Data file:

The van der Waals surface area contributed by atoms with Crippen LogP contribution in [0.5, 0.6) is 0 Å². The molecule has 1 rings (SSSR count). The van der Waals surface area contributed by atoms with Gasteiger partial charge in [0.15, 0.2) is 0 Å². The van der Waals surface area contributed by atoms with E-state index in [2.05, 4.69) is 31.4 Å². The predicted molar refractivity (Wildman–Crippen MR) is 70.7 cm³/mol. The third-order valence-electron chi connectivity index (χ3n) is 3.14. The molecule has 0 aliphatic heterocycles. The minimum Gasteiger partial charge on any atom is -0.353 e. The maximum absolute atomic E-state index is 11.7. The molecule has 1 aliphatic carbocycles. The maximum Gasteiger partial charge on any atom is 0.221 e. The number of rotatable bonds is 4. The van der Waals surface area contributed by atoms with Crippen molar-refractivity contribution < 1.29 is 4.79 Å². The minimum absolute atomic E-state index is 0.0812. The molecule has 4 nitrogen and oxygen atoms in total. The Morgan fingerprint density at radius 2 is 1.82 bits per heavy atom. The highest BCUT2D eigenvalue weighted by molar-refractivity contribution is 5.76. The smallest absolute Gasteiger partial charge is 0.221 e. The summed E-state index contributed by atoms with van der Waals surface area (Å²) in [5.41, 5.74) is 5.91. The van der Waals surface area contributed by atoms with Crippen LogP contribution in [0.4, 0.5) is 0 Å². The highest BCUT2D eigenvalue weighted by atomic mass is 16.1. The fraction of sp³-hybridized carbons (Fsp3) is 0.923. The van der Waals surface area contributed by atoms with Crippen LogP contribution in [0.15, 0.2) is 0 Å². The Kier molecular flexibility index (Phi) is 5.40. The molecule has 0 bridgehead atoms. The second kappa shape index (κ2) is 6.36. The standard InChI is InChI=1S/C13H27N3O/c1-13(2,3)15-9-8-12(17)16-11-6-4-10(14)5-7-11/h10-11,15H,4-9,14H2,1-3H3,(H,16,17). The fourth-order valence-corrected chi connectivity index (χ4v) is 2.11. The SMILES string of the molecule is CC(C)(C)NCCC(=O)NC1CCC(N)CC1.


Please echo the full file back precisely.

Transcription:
The van der Waals surface area contributed by atoms with Crippen LogP contribution in [0.5, 0.6) is 0 Å². The molecule has 1 rings (SSSR count). The van der Waals surface area contributed by atoms with Gasteiger partial charge in [0.15, 0.2) is 0 Å². The van der Waals surface area contributed by atoms with E-state index in [2.05, 4.69) is 31.4 Å². The predicted molar refractivity (Wildman–Crippen MR) is 70.7 cm³/mol. The third-order valence-electron chi connectivity index (χ3n) is 3.14. The molecule has 0 aliphatic heterocycles. The minimum Gasteiger partial charge on any atom is -0.353 e. The maximum absolute atomic E-state index is 11.7. The molecule has 1 aliphatic carbocycles. The maximum Gasteiger partial charge on any atom is 0.221 e. The number of rotatable bonds is 4. The van der Waals surface area contributed by atoms with Crippen molar-refractivity contribution < 1.29 is 4.79 Å². The minimum absolute atomic E-state index is 0.0812. The molecule has 4 nitrogen and oxygen atoms in total. The Morgan fingerprint density at radius 2 is 1.82 bits per heavy atom. The highest BCUT2D eigenvalue weighted by molar-refractivity contribution is 5.76. The smallest absolute Gasteiger partial charge is 0.221 e. The summed E-state index contributed by atoms with van der Waals surface area (Å²) in [5.41, 5.74) is 5.91. The van der Waals surface area contributed by atoms with Crippen LogP contribution in [0.4, 0.5) is 0 Å². The highest BCUT2D eigenvalue weighted by atomic mass is 16.1. The fraction of sp³-hybridized carbons (Fsp3) is 0.923. The van der Waals surface area contributed by atoms with Crippen LogP contribution in [0.15, 0.2) is 0 Å². The Kier molecular flexibility index (Phi) is 5.40. The molecule has 0 bridgehead atoms. The second kappa shape index (κ2) is 6.36. The standard InChI is InChI=1S/C13H27N3O/c1-13(2,3)15-9-8-12(17)16-11-6-4-10(14)5-7-11/h10-11,15H,4-9,14H2,1-3H3,(H,16,17). The fourth-order valence-corrected chi connectivity index (χ4v) is 2.11. The SMILES string of the molecule is CC(C)(C)NCCC(=O)NC1CCC(N)CC1.